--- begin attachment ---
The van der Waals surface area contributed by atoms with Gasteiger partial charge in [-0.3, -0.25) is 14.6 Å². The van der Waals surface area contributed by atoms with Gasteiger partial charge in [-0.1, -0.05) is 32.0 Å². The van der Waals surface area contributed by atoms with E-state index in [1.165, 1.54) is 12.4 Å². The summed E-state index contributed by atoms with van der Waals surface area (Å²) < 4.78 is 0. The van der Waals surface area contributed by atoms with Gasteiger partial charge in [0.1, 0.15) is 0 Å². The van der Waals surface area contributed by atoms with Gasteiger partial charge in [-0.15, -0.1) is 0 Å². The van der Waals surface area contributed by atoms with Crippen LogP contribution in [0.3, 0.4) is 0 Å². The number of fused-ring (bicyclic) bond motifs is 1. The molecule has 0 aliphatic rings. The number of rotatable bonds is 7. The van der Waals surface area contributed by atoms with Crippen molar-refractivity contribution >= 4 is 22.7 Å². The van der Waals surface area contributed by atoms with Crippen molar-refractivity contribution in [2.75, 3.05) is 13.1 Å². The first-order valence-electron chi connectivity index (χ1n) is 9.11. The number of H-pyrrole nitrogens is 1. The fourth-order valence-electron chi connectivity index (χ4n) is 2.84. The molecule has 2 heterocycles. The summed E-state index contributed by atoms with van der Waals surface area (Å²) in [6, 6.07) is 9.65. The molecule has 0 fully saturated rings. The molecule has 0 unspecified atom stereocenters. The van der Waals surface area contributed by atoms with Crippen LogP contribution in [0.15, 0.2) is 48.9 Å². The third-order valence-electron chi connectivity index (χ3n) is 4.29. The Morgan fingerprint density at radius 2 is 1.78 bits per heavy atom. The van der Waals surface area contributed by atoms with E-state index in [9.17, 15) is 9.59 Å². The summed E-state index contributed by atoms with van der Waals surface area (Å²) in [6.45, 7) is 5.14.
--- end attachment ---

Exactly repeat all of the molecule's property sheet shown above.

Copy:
The van der Waals surface area contributed by atoms with Gasteiger partial charge in [-0.3, -0.25) is 14.6 Å². The van der Waals surface area contributed by atoms with Gasteiger partial charge in [-0.1, -0.05) is 32.0 Å². The van der Waals surface area contributed by atoms with E-state index in [1.165, 1.54) is 12.4 Å². The summed E-state index contributed by atoms with van der Waals surface area (Å²) < 4.78 is 0. The van der Waals surface area contributed by atoms with Gasteiger partial charge in [0.1, 0.15) is 0 Å². The van der Waals surface area contributed by atoms with Gasteiger partial charge in [-0.15, -0.1) is 0 Å². The van der Waals surface area contributed by atoms with Crippen LogP contribution in [0.3, 0.4) is 0 Å². The number of fused-ring (bicyclic) bond motifs is 1. The molecule has 0 aliphatic rings. The number of rotatable bonds is 7. The van der Waals surface area contributed by atoms with Crippen molar-refractivity contribution >= 4 is 22.7 Å². The van der Waals surface area contributed by atoms with Crippen molar-refractivity contribution in [2.75, 3.05) is 13.1 Å². The first-order valence-electron chi connectivity index (χ1n) is 9.11. The number of H-pyrrole nitrogens is 1. The fourth-order valence-electron chi connectivity index (χ4n) is 2.84. The molecule has 2 heterocycles. The summed E-state index contributed by atoms with van der Waals surface area (Å²) in [6, 6.07) is 9.65. The molecule has 0 fully saturated rings. The molecule has 0 unspecified atom stereocenters. The van der Waals surface area contributed by atoms with Crippen LogP contribution in [0.15, 0.2) is 48.9 Å². The third-order valence-electron chi connectivity index (χ3n) is 4.29. The Morgan fingerprint density at radius 2 is 1.78 bits per heavy atom. The van der Waals surface area contributed by atoms with E-state index in [9.17, 15) is 9.59 Å². The summed E-state index contributed by atoms with van der Waals surface area (Å²) in [6.45, 7) is 5.14.